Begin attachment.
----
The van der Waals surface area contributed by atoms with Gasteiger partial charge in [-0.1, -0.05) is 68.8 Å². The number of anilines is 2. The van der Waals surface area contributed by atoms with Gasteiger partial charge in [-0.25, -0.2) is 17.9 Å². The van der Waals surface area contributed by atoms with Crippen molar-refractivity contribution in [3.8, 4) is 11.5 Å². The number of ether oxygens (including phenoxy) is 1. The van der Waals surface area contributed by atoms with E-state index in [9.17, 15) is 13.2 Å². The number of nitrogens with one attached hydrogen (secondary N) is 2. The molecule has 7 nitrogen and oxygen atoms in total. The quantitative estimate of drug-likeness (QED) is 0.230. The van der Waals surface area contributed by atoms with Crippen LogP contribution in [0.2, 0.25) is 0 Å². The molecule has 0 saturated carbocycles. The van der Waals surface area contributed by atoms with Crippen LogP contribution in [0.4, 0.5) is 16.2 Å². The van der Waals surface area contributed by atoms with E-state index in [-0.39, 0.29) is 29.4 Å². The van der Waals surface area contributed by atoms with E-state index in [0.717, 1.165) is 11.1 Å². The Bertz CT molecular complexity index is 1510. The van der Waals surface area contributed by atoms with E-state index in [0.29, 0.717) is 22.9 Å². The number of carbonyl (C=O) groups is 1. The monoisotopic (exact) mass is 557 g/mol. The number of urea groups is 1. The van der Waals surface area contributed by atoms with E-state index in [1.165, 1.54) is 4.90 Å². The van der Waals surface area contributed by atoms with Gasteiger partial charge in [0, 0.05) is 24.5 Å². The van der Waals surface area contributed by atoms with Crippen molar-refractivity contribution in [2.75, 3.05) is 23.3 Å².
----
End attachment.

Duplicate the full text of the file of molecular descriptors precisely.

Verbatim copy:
The van der Waals surface area contributed by atoms with Gasteiger partial charge in [-0.1, -0.05) is 68.8 Å². The number of anilines is 2. The van der Waals surface area contributed by atoms with Gasteiger partial charge in [-0.25, -0.2) is 17.9 Å². The van der Waals surface area contributed by atoms with Crippen molar-refractivity contribution in [3.8, 4) is 11.5 Å². The number of ether oxygens (including phenoxy) is 1. The van der Waals surface area contributed by atoms with E-state index in [9.17, 15) is 13.2 Å². The number of nitrogens with one attached hydrogen (secondary N) is 2. The molecule has 7 nitrogen and oxygen atoms in total. The quantitative estimate of drug-likeness (QED) is 0.230. The van der Waals surface area contributed by atoms with Crippen LogP contribution in [0.2, 0.25) is 0 Å². The molecule has 0 saturated carbocycles. The van der Waals surface area contributed by atoms with Crippen LogP contribution in [0.4, 0.5) is 16.2 Å². The van der Waals surface area contributed by atoms with E-state index in [-0.39, 0.29) is 29.4 Å². The van der Waals surface area contributed by atoms with E-state index in [0.717, 1.165) is 11.1 Å². The Bertz CT molecular complexity index is 1510. The van der Waals surface area contributed by atoms with E-state index in [0.29, 0.717) is 22.9 Å². The number of carbonyl (C=O) groups is 1. The monoisotopic (exact) mass is 557 g/mol. The number of urea groups is 1. The van der Waals surface area contributed by atoms with E-state index in [1.165, 1.54) is 4.90 Å². The van der Waals surface area contributed by atoms with Gasteiger partial charge in [0, 0.05) is 24.5 Å². The van der Waals surface area contributed by atoms with Crippen molar-refractivity contribution in [2.75, 3.05) is 23.3 Å².